• It's no secret that Canada is getting older: the latest data from the 2011 Census shows that for the first time ever, there are more Canadians looking to leave the workforce than there are people getting ready to enter it. See how your province compares to the others below:

    A video or other embedded content has been hidden. Click here to view it.

    For more information on Canada's 2011 Census, check out our Census 2011 page.

  • A man looks over a brochures offering various retirement savings options Friday, February 3, 2012 in Montreal.Canadians have new insight into what our nation looks like, as new data from the 2011 Census became available this morning.

    And we're looking pretty grey.

    For the first time in history, the number of people getting ready to retire is higher than the number of people who are entering the workforce, an expected side-effect of aging baby boomers.

    According to Statistics Canada, seniors (aged over 65) account for 14.8 per cent of all Canadians, up from 13.7 per cent in 2006.

    What's more shocking is who makes up the second fastest growing group in Canada; there are 25.7 per cent more people over age 100 than there were five years ago. Centenarians numbered 5,825 in 2011.While that may seem like quite a few, it’s still relatively low compared to countries like the United Kingdom. The Daily Mail reports that 13,420 people are over 100 years old in England and Wales (for comparison, England has an estimated population of 62,262,000 versus Canada's 34,278,400, meaning 0.022 per cent of Brits

    Read More »from Census 2011 shows seniors are Canada’s fastest growing group
  • An Air Canada plane was forced to make an emergency landing at Toronto's Pearson International Airport Monday after debris reportedly fell from the plane.

    The Boeing 777 took off from Toronto heading for Narita, Japan, said Air Canada spokesperson Peter Fitzpatrick. Shortly after takeoff, one of the two engines shut down and the plane headed back to Pearson.

    Investigators know of four vehicles being hit by pieces of metal about the size of a cellphone. Shortly before the debris was reported, witnesses saw a plane with smoke coming from one of its engines.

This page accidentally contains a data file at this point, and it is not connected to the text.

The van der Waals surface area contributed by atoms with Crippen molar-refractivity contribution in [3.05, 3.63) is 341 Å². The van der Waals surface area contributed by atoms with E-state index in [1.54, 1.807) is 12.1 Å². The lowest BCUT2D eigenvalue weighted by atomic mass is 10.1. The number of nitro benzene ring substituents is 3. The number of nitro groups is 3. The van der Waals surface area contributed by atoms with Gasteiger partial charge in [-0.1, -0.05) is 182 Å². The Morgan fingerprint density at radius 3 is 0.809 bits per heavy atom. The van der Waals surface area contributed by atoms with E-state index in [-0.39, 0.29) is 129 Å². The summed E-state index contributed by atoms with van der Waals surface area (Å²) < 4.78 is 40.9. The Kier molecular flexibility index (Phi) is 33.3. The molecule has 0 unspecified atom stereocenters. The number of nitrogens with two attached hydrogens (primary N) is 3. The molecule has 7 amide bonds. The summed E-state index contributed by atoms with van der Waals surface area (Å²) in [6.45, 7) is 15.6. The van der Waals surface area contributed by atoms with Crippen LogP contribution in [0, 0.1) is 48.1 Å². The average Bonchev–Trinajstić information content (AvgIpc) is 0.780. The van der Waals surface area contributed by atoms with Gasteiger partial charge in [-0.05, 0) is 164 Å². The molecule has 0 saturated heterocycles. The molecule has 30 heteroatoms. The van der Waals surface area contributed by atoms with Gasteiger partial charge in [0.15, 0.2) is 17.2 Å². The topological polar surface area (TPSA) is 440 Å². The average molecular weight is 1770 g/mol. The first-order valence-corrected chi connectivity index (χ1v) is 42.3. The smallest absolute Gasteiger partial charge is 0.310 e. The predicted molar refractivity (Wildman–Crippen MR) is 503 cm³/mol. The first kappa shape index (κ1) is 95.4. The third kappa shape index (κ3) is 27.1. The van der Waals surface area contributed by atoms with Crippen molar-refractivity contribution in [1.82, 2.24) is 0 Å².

"As it was travelling away from Pearson we had other complaints stating that debris, consisting of metal objects, was falling for the sky," said Peel regional police Const. George Tudos to The Canadian Press.

    Tudos said while the police can't positively say the debris came from the plane, they believe it did and they are investigating.

    Despite the engine failure, the plane landed safely on one engine and all 318 passengers and 16 crew

    Read More »from Air Canada plane makes emergency landing after reports of falling debris
  • The Children's Museum of Indianapolis [CC-BY-SA-3.0 (http://creativecommons.org/licenses/by-sa/3.0)], via Wikimedia CommonsIt had all the trappings of a budget horror flick. Amateur video captured what appeared to be a northern snakehead fish taking a leisurely Mother's Day swim in a suburban Vancouver pond.

    But unlike most budget horror flick stars, this one wasn't ready for its close-up.

    A team from the Ministry of the Environment combed the surrounding Burnaby area, hoping to find the predatory creature before it turned local waterways into the aquatic version of 28 Days Later.

    So far… nada. Zip. Not a trace, turning the scenario into a different sort of movie genre altogether.

    Whether the Vancouver snakehead exists or not, this is far from the first time we've hosted foreign invaders.

    As the Toronto Star reports, a school of blue crabs washed up in the city's Mimico Creek last July.

    While the fast swimming, iron-gripped crustaceans aren't exactly a menace to underwater society (nor are they a particularly rare species), the mystery of how six of them happened to land so far from their natural habitat

    Read More »from Mysterious blue crabs wash up in Toronto creek, 1,000 km from Chesapeake Bay home
  • In January, Toronto Mayor Rob Ford and his brother, Doug, launched the "Cut the Waist Challenge," a weight-loss plan to lose 50 pounds in six months. They would track their progress with public weekly weigh-ins.

    "Enough's enough," Rob said at his first weigh-in. "It's the heaviest I've ever been. And Doug and I went down to Florida and we just discussed it. I've got young children, and this is not healthy. You can't be running the city, you can't be doing all this, at 330 pounds. You guys know it, I know it."

    The Fords even encouraged — somewhat tactlessly — other mayors to join the effort.

    "The first mayor we might target is our friend over in Calgary [Naheed Nenshi], because he has a little beef on the front of him," Doug challenged at the time.

    The brothers also targeted New York City's Michael Bloomberg. His spokesperson did not sound impressed:

    "Mayor Bloomberg exercises daily and very avidly watches what he eats — two reasons why he's about as thin as he was in college 50 years

    Read More »from Rob Ford’s latest cut: his weight-loss challenge